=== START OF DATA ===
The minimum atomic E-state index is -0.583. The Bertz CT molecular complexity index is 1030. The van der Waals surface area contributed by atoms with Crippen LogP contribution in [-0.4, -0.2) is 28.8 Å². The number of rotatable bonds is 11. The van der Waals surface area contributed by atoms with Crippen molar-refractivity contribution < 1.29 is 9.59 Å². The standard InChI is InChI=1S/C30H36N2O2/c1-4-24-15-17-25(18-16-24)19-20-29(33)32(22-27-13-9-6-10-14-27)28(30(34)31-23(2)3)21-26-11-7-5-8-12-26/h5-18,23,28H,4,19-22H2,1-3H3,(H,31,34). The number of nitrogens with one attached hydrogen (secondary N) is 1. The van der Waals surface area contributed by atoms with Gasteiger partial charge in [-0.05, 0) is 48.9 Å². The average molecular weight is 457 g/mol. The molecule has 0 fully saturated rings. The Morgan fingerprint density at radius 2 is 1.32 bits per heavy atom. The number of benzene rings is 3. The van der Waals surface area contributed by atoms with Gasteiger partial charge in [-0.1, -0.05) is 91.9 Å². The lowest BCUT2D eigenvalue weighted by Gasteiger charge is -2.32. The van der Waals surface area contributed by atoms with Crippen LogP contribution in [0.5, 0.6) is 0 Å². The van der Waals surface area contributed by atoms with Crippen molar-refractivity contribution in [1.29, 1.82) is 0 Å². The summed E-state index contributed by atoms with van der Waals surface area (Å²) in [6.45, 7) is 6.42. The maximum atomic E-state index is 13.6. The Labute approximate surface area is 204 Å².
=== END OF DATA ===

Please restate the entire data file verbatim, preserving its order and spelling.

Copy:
The minimum atomic E-state index is -0.583. The Bertz CT molecular complexity index is 1030. The van der Waals surface area contributed by atoms with Crippen LogP contribution in [-0.4, -0.2) is 28.8 Å². The number of rotatable bonds is 11. The van der Waals surface area contributed by atoms with Crippen molar-refractivity contribution < 1.29 is 9.59 Å². The standard InChI is InChI=1S/C30H36N2O2/c1-4-24-15-17-25(18-16-24)19-20-29(33)32(22-27-13-9-6-10-14-27)28(30(34)31-23(2)3)21-26-11-7-5-8-12-26/h5-18,23,28H,4,19-22H2,1-3H3,(H,31,34). The number of nitrogens with one attached hydrogen (secondary N) is 1. The van der Waals surface area contributed by atoms with Gasteiger partial charge in [-0.05, 0) is 48.9 Å². The average molecular weight is 457 g/mol. The molecule has 0 fully saturated rings. The Morgan fingerprint density at radius 2 is 1.32 bits per heavy atom. The number of benzene rings is 3. The van der Waals surface area contributed by atoms with Gasteiger partial charge in [-0.1, -0.05) is 91.9 Å². The lowest BCUT2D eigenvalue weighted by Gasteiger charge is -2.32. The van der Waals surface area contributed by atoms with Crippen LogP contribution in [0.5, 0.6) is 0 Å². The van der Waals surface area contributed by atoms with Crippen molar-refractivity contribution in [1.29, 1.82) is 0 Å². The summed E-state index contributed by atoms with van der Waals surface area (Å²) in [6.45, 7) is 6.42. The maximum atomic E-state index is 13.6. The Labute approximate surface area is 204 Å².